JOHANNESBURG (Reuters) – Zimbabwe’s largest brewing company Delta Corporation said on Wednesday that its beverages subsidiary will accept hard currency only from Jan. 4 to protect itself from a crippling shortage of U.S. dollars in the country.
The African country adopted the use of foreign currencies, mainly the U.S. dollar, in 2009 in an effort to tame inflation, but a severe shortage of physical notes has left Zimbabweans watching the dollars in their bank accounts lose value compared with cash.
The move by Delta is the latest evidence of the strain the shortage of is having on businesses, with some shutting up shop and the government taking steps to ensure others remain viable.
The decision means Delta, which is 40 percent owned by Anheuser-Busch Inbev, will no longer accept electronic dollars known as “Zollars” or a quasi-currency known as “bond notes” at its Delta Beverages subsidiary.
In a letter to customers of Delta Beverages posted on Twitter, the company said it did not have enough foreign currency, prompting foreign suppliers, some of which have not been paid for long periods, to cut off credit and new orders.
“Our business has been adversely affected by the prevailing shortages in hard currency, resulting in the company failing to meet your orders,” it said, adding that soft drinks had been out of stock for prolonged periods.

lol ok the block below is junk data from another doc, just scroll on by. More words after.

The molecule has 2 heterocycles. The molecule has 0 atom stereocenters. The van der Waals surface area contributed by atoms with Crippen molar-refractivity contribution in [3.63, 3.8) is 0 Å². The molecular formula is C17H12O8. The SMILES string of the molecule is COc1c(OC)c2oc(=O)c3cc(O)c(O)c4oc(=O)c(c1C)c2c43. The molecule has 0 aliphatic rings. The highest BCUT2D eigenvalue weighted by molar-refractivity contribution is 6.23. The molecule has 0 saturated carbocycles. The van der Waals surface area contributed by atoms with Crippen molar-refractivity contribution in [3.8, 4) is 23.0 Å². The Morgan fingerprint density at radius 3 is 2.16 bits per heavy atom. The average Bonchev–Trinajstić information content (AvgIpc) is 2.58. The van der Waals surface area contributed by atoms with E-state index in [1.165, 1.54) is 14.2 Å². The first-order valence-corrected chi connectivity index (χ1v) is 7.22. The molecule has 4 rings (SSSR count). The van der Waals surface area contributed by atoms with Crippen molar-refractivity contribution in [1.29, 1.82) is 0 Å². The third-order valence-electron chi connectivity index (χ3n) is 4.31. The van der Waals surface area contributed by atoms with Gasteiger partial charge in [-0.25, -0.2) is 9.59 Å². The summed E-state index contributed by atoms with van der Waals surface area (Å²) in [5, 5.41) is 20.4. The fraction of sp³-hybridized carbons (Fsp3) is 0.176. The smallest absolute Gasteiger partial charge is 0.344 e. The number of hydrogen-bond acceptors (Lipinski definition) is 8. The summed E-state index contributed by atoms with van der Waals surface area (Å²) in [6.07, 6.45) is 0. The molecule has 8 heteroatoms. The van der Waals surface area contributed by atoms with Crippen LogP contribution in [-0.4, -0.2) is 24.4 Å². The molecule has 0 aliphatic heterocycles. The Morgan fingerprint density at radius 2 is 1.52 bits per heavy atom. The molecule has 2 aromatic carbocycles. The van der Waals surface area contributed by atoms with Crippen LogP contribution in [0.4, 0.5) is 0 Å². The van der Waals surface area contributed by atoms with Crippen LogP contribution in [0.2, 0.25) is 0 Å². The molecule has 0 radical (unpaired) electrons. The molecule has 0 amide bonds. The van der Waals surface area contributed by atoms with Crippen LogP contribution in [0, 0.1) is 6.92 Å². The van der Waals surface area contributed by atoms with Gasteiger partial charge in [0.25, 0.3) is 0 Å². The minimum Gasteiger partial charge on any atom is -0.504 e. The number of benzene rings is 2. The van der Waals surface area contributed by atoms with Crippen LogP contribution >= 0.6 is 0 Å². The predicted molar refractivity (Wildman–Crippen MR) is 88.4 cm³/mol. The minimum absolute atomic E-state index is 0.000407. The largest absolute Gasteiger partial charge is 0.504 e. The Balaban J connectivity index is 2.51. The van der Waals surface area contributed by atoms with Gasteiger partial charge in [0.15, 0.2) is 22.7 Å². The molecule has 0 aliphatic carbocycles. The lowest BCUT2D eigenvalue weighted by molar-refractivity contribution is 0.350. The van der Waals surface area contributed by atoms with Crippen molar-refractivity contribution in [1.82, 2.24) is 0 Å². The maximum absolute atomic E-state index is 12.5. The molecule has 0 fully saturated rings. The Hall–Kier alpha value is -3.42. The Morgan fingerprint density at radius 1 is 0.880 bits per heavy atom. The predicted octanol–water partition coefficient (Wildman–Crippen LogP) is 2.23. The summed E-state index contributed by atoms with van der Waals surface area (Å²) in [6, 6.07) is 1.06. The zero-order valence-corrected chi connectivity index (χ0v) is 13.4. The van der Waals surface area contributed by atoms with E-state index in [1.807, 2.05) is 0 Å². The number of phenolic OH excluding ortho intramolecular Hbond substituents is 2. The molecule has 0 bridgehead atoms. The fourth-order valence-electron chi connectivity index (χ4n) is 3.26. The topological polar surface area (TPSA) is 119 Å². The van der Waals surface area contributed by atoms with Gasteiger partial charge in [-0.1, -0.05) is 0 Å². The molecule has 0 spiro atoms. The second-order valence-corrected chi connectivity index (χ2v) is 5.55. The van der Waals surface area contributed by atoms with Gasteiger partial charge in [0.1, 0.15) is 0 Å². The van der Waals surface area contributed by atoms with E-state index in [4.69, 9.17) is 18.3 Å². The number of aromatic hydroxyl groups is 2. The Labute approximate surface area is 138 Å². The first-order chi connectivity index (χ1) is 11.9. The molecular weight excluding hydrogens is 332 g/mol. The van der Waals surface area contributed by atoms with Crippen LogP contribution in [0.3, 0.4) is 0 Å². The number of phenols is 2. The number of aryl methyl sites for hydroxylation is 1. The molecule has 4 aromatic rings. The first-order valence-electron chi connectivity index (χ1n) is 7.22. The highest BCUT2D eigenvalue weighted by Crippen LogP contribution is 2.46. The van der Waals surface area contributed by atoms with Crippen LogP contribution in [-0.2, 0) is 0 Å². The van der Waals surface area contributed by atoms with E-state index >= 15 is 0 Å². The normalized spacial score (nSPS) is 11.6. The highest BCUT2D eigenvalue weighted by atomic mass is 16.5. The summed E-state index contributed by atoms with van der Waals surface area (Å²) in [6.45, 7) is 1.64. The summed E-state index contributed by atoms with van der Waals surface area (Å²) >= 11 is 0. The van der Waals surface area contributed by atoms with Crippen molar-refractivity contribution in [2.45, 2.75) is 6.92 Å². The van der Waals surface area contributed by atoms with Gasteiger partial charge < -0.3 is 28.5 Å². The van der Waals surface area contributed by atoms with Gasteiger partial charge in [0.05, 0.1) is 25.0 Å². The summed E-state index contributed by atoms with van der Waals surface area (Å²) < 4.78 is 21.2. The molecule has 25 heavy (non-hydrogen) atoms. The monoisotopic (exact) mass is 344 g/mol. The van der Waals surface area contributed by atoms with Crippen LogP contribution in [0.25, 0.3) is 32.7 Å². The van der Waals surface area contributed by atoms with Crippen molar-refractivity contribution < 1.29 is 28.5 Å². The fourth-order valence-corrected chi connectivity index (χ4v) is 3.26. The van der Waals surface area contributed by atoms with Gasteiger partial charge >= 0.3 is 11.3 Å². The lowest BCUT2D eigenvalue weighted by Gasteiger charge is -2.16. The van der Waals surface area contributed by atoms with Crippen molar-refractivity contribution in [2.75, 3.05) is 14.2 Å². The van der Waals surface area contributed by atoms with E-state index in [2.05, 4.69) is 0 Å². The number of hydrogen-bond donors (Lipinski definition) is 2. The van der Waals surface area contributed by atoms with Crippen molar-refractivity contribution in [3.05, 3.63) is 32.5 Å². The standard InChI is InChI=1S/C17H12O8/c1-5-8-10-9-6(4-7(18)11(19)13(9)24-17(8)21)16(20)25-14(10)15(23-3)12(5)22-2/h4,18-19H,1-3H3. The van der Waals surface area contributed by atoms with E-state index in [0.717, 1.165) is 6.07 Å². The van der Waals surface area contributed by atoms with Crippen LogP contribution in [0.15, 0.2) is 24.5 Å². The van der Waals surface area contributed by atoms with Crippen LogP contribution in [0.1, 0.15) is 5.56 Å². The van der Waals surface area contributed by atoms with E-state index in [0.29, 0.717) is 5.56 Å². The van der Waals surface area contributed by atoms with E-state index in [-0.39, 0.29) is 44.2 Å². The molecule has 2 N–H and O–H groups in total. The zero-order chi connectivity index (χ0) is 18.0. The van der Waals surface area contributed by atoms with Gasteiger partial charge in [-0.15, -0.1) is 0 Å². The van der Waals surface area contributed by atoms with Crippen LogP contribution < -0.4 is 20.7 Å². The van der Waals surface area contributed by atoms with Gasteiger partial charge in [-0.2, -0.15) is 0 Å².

“To sustain its operations, the company advises wholesale and retail customers that its products will be charged in hard currency.”
The so-called bond notes had been introduced by Zimbabwe’s central bank to address the currency shortage, but the value of these has collapsed.
The currency crunch has also caused shortages of basic goods, medicines and fuel, pushing inflation to a 10-year high in November.
Delta said it had invested $600 million in plant and equipment, vehicles and ancillary services since 2009 and that it needs to protect this investment.
“There is need for wider consultation on policy interventions to build consensus and market confidence among stakeholders to stabilise the macroeconomic environment,” it said in its letter.
Reporting by Emma Rumney; Editing by David Goodman